What about after autonomous vehicles become widespread, will the professional drivers who do this job be able to find a place in the new economic order by getting training again? Nobody knows the answer to this question. Like every sudden change in societies, this new order will have its winners and losers. The situation that will emerge will not be an optimistic utopia, nor will it be a social destruction. We'll probably stay somewhere in the middle of these two.

Robots Are Coming

Of course things will not disappear completely. Many professions will be redefined, but since people will not have the skills they need to do these jobs, many will likely be unemployed.

Many reports say mechanization will bring us to an end. According to the study conducted by McKinsey & Company at the beginning of 2017, up to 30 percent of 6 out of 10 professions will be made feasible by computers. An economist in charge of the Bank of England also states that the jobs of 80 million people in the United States and 15 million in the UK will be seized by robots.

Of course, not all professions are the same. In 2013, the research called "The Future of Employment", which received many citations at Oxford University, examined 702 known professions and some of them (marketers, tax experts, referees, etc.) It is concluded that there is a greater risk of extinction than the doctor, etc.).

In the past, professions that disappeared due to technology were often exaggerated and reported. On the other hand, technology would create more new jobs than the ones it replaces. For this reason, hostility to technology has been called "Luddite Fallacy", "the absurdity of being against autonomous machines." This term was coined in the 19th century to refer to textile workers who destroyed looms on the grounds that they would take their jobs. On the other hand, in the last 60 years, the only profession that technology has eliminated: elevator operator.

In 1930, economist John Maynard predicted that his grandchildren would work 15 hours a week, although, according to optimistic estimates, technology would increase our welfare and save us from drudgery. On the other hand, today we work almost 15 hours a day.

Today's technological revolution is very different from the industrial revolution. Change is increasing exponentially over a wide area. According to Jerry Kaplan of Stanford University, automation comes to your profession regardless. Whether you are a factory worker, a financial sector employee, or a musician, automation will one day appear.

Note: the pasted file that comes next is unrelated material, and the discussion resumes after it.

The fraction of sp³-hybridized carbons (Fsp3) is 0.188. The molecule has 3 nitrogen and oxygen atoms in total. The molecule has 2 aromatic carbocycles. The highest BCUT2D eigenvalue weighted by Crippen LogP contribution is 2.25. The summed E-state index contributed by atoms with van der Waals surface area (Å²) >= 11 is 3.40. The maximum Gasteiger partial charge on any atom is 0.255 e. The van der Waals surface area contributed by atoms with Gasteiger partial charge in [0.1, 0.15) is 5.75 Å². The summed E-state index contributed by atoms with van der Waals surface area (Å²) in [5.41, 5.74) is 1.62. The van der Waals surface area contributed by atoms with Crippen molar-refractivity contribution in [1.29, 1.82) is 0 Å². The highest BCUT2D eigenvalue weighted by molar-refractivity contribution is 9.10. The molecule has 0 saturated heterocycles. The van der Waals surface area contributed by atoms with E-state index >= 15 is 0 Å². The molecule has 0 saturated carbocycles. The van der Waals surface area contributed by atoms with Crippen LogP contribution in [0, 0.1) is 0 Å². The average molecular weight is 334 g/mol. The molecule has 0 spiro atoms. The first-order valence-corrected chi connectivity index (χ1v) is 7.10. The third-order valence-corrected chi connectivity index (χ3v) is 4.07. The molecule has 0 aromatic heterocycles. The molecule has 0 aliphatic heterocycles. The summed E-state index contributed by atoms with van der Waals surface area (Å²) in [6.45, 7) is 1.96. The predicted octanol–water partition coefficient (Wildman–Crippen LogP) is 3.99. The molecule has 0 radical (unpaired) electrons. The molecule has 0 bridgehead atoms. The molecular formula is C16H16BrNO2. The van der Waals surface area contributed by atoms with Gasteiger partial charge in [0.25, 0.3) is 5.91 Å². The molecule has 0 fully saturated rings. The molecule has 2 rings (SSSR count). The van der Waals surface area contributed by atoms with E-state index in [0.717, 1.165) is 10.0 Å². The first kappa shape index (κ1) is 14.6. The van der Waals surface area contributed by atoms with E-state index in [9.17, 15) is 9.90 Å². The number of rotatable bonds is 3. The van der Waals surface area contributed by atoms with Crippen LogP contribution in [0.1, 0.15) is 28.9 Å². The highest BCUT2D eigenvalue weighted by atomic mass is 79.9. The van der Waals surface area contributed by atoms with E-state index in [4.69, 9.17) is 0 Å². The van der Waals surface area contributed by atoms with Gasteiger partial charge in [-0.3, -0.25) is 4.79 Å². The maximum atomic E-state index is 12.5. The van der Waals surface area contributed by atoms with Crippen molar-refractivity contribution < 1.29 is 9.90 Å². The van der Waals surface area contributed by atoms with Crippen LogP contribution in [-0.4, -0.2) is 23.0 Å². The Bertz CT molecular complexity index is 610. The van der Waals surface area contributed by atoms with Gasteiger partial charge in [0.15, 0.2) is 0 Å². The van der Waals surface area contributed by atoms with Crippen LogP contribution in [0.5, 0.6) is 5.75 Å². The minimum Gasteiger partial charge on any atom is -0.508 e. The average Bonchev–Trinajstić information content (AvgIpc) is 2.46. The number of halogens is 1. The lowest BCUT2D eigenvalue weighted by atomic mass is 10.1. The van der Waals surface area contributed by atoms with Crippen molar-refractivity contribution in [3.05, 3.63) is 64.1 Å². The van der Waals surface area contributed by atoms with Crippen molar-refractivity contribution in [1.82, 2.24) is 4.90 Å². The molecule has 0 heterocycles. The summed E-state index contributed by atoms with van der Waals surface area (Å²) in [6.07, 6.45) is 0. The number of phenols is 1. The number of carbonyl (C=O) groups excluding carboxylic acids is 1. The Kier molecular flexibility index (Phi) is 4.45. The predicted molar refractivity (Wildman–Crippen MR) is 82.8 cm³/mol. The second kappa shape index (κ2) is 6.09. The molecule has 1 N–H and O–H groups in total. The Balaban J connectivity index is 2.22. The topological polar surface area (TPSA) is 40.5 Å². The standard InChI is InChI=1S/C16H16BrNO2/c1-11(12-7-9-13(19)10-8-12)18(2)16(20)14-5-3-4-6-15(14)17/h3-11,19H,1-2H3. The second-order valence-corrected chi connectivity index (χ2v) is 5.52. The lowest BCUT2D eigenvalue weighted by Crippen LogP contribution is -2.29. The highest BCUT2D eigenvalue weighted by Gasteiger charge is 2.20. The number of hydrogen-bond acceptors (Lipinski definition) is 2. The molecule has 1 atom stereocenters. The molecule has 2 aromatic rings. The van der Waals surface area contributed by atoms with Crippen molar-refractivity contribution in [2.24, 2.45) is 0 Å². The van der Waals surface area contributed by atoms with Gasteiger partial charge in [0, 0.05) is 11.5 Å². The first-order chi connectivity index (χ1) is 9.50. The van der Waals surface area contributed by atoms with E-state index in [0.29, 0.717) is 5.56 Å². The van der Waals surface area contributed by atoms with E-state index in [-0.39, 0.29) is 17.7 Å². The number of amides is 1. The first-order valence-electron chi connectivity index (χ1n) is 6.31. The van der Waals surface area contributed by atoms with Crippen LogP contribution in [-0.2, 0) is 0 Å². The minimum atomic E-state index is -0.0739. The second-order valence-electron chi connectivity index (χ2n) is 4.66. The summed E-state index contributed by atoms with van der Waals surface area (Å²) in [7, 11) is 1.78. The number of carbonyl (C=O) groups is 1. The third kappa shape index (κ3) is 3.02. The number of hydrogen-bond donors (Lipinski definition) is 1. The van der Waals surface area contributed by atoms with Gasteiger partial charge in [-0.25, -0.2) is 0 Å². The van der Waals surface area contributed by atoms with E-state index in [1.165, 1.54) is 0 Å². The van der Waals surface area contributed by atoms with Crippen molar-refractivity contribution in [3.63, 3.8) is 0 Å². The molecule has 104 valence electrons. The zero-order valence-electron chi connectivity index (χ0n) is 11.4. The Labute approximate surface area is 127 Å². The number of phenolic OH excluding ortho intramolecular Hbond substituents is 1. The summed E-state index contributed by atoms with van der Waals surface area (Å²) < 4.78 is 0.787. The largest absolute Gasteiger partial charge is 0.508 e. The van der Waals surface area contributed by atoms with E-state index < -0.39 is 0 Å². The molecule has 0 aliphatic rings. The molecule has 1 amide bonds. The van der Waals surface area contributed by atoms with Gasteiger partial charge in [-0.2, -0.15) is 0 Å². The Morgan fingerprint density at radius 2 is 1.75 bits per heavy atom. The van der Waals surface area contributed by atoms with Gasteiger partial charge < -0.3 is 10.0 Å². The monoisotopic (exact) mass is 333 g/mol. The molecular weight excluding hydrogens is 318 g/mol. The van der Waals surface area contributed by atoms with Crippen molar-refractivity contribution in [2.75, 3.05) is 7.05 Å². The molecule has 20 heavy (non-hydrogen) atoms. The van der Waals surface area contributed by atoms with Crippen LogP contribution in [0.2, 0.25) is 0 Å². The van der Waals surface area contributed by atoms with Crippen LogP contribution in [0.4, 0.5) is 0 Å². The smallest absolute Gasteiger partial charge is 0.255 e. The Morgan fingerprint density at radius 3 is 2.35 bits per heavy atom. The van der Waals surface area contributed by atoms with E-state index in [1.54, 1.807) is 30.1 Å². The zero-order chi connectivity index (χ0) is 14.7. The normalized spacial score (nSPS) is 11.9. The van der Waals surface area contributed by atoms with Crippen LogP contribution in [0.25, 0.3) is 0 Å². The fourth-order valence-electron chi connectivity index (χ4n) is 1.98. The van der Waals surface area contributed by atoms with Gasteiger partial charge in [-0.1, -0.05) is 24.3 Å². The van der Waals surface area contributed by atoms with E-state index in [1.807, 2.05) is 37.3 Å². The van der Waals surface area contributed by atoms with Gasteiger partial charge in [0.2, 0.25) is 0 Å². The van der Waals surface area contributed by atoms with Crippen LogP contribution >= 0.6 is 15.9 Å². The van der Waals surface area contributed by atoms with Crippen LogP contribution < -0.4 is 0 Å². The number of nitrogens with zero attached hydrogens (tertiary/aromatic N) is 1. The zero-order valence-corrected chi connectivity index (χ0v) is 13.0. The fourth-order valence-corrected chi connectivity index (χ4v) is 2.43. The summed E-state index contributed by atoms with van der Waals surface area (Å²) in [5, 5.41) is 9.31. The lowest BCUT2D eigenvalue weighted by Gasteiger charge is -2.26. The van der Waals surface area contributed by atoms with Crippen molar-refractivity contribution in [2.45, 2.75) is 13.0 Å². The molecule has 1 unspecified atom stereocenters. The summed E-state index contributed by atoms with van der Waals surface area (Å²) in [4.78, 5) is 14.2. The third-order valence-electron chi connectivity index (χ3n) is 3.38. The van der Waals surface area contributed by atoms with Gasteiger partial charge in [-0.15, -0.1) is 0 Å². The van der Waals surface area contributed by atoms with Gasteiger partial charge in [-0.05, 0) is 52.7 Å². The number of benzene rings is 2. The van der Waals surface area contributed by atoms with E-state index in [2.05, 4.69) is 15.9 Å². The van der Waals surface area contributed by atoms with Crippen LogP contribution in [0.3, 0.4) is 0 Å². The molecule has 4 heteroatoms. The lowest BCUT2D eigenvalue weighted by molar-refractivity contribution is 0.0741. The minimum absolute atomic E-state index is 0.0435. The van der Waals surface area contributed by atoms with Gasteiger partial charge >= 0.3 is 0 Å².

Which Professions are at Risk

Before diving into bleak things, it's important to understand that automation doesn't mean losing your job. The data that 47 percent of the business branches that exist only in the United States are at risk does not mean that these jobs will disappear. Basically, these professions fall within the scope of autonomous technologies.

In other words; These jobs will become redefined instead of disappearing altogether. On the other hand, for the employee, there is practically no difference between the disappearance and the redefinition of the job. Because the skills required for the redefined job will not be among those who are currently employed. Professor Richard Susskind's book "The Future of the Professions and Tomorrow's Lawyers" touches this distinction. "Most of the jobs you will see in the future will be jobs in which many tasks are done together." "These people will still be lawyers, but they will do different things," says Susskind.

So which professions are at risk?

The author and futurist of Rise of the Robots: Technology and the Threat of a Jobless Future, says Martin Ford, professions at risk are routine, repetitive and predictable professions.
Telephone marketing is an example of occupations at risk. This job is quite routine and will likely become automated 99 percent. You are already receiving automatic calls already. Adjusting taxes will also consist of processing predictable data and will likely be done by robots. Robots seem to get their hands on the legal field. Considering that most of the work of legal advisors and lawyers is composed of repetitions, we can say that these professions are also in danger with a rate of 94 percent. A research shows that; About 100 thousand jobs in the legal sector can be done automatically within 20 years.

Chefs working in the fast food industry are also close to being unemployed by robots such as Flippy with artificial intelligence. The risk ratio of these professionals is 81 percent.